ROC leadership, students respond to BYU’s “record day” for ROC pass sales

ROC leadership, students respond to BYU’s “record day” for ROC pass sales

BYU’s ROC pass saga never ends.

After a week of widespread displeasure regarding changes to the ROC’s ticketing system, BYU announced Monday that it had reached its highest-ever first day sale numbers for ROC passes. According to the school’s athletic department, 6,092 passes were sold on Monday, a total which ROC representatives told Daily Universe Sports “steadily continued” throughout the day.

While the changes to the previous ROC system — such as eliminating camping and the traditional ROC line — were panned by students and fans, ROC leadership was confident sales would not be negatively affected by any potential boycott efforts, even as “#BoycottTheROC” comments appeared all over different BYU-related Instagram accounts.

“We understand that some students are frustrated by the changes,” ROC Presidents Eden Blaser and Jack Anderson told Daily Universe Sports in a joint statement. “We understand some are choosing to boycott and not purchase a pass but we are assuming based on sales that it is a very small number. Given demand for the ROC pass in the past and in anticipation for the Big 12, we did not anticipate the boycott affecting our ability to sell out of ROC passes.”

However, not everyone was impressed by the ROC’s sales accomplishment, with a number of students feeling the social media graphic detailing the sale totals was in poor taste.

“When the ROC posted about the record sales, it was very tone deaf,” said McKay Wescott, a UVU student and BYU fan now unable to buy a ROC pass as a result of the new changes. “It was a spit in the face for everyone who had concerns about the changes. It’s not a good look for an organization to brag to its own fan base during a time of conflict.”

The student behind the “Protect the ROC” Instagram page — who wished to keep their identity anonymous — shared they felt the sale numbers claimed by BYU didn’t “tell the full story,” pointing out growth in the student body as a factor for increased ROC pass purchases.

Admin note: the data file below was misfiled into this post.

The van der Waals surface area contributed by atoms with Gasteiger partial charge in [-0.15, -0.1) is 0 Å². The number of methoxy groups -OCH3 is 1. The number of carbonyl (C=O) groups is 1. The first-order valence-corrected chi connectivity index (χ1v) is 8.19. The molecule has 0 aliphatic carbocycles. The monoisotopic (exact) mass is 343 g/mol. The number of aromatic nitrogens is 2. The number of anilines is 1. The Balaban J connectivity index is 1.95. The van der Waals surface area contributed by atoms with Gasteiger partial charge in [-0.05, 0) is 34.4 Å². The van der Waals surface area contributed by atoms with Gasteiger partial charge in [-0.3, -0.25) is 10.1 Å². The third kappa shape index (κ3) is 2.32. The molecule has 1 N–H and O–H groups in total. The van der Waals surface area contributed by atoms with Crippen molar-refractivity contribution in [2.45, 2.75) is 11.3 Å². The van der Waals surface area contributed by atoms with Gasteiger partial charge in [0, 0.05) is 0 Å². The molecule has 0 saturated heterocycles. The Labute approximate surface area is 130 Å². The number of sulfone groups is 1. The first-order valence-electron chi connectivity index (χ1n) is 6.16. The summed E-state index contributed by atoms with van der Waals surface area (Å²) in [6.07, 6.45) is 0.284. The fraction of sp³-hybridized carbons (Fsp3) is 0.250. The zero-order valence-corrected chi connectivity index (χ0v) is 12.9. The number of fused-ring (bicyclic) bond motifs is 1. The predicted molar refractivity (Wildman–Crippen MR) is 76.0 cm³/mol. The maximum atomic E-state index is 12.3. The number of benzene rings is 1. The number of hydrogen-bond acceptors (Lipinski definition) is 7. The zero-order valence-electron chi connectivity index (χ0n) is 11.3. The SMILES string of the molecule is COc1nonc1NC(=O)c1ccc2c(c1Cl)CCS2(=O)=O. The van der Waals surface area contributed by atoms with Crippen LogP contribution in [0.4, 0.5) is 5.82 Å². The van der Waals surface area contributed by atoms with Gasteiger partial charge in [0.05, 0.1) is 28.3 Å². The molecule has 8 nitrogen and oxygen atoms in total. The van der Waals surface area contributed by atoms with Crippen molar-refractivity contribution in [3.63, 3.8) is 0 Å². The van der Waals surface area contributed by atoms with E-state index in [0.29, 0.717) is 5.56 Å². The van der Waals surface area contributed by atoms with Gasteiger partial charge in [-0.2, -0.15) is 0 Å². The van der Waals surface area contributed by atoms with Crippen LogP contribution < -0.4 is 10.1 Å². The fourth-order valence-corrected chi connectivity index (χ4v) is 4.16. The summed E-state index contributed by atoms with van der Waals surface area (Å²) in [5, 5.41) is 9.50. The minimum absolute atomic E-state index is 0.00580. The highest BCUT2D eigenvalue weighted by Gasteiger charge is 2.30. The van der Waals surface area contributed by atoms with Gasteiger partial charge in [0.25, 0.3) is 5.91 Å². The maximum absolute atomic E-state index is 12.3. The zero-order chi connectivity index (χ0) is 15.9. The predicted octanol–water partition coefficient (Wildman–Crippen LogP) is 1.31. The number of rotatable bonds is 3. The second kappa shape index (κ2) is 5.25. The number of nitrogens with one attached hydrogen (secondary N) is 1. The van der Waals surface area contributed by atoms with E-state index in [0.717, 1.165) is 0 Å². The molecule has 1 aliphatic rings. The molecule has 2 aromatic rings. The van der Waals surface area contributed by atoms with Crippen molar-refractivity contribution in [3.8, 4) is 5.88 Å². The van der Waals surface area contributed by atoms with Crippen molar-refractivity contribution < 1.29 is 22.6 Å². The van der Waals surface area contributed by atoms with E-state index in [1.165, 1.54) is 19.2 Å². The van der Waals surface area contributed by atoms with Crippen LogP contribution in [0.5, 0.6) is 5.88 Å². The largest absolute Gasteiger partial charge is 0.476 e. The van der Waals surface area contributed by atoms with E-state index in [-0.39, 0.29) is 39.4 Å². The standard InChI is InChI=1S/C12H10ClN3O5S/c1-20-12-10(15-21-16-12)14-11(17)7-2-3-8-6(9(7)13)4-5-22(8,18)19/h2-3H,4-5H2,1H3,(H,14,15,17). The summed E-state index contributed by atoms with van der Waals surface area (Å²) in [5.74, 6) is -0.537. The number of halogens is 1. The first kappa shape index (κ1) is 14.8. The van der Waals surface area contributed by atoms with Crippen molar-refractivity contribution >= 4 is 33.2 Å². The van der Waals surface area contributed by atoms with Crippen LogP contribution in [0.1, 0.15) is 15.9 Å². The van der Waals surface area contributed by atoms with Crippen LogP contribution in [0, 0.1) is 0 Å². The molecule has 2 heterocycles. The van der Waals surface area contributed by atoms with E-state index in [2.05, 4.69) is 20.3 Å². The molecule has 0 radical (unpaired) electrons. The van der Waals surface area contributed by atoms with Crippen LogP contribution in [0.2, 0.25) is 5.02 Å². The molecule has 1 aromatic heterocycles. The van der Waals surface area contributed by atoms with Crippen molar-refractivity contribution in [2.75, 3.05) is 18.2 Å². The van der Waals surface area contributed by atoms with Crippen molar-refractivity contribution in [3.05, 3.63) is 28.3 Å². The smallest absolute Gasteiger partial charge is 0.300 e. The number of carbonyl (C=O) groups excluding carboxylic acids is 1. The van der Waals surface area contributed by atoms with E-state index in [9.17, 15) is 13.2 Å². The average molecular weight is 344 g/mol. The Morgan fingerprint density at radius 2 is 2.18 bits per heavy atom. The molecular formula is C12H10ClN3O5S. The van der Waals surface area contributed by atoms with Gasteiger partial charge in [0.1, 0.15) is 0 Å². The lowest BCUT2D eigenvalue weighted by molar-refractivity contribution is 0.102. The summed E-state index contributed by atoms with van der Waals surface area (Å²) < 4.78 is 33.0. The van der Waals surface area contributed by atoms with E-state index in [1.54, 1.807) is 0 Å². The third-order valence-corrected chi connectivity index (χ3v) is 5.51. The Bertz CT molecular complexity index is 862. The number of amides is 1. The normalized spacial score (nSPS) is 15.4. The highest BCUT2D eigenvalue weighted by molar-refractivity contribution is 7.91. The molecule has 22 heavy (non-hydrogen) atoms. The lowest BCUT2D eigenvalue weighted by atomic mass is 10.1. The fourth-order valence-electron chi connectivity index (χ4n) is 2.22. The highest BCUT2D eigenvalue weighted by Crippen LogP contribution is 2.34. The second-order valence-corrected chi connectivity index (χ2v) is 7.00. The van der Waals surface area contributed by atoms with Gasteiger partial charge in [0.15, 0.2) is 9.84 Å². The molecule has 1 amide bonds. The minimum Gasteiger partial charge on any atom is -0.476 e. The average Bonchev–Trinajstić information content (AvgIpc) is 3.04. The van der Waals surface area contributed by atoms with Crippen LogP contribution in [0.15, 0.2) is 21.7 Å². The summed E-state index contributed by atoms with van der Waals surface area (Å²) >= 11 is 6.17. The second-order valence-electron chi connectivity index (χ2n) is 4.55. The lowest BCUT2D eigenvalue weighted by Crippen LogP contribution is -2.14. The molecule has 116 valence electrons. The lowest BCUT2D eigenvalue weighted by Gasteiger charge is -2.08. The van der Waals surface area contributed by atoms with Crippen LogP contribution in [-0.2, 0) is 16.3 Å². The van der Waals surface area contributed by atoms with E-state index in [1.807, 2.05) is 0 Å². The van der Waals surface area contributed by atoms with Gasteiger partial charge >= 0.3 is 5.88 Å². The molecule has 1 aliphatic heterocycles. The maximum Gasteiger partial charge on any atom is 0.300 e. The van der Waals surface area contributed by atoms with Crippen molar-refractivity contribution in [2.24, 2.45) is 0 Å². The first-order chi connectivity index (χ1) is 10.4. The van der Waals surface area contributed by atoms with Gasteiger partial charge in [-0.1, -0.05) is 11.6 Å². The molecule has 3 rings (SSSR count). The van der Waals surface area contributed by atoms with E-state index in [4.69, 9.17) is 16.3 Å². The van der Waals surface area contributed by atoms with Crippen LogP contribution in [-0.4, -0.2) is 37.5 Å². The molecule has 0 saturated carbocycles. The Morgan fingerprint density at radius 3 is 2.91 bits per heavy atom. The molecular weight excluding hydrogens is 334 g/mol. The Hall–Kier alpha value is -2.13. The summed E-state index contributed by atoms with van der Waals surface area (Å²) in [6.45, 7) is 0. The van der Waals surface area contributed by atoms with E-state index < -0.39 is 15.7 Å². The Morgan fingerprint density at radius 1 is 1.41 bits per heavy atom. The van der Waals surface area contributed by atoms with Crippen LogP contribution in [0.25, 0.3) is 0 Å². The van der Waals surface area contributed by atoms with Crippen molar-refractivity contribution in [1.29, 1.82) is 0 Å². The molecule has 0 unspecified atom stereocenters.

“This year’s incoming freshman class is a couple thousand students larger than ever before, so of course sales are going to increase,” the student said. “Nearly 700 students … have boycotted buying a ROC pass, resulting in $140,000 of revenue lost. (The ROC’s) posts about record breaking numbers felt like they were mocking the 3,300 students who signed a petition to change the new ROC policies.”

BYU had initially responded to ROC-targeted complaints last Friday by implementing a first-come, first-serve model for ticket acquisition to replace the originally planned randomized lottery, although ROC leadership did tell Universe Sports that there are no further plans to change the ROC pass system or offer guest passes to UVU students.

“When we switched from random distribution to first come first serve, we had many DMs, emails, and in-person conversations that expressed appreciation for that revision,” Blaser and Anderson said. “Many students have also expressed appreciation for no longer needing to wait in line for an extended period of time to get into the games.

“Although the comments still remain negative, the number has decreased, and we are getting positive responses in other forms. We think anyone with something positive to say is shying away from the comments due to the aggressive responses from the other negative commenters.”

Students expressed that there is definitely a fear factor currently at play, but not in the comment section. The school’s declaration of “record” sales has produced a panic that ROC passes could sell out at any moment, leading students to purchase their passes with increased urgency than in years past, therefore “skewing” the sales data.

“I think the reason they sent out the ‘record number’ post was to scare students into a belief that ROC passes would run out quickly and that they needed to buy them as soon as possible,” BYU student Wyatt Karras said. “Either they are misleading us by posting a ‘record’ using data that was manipulated, or we just rewarded some of the worst changes ever made to the ROC by giving them $1.2 million in revenue on the first day of sales. Both of those scenarios are embarrassing in their own way.”

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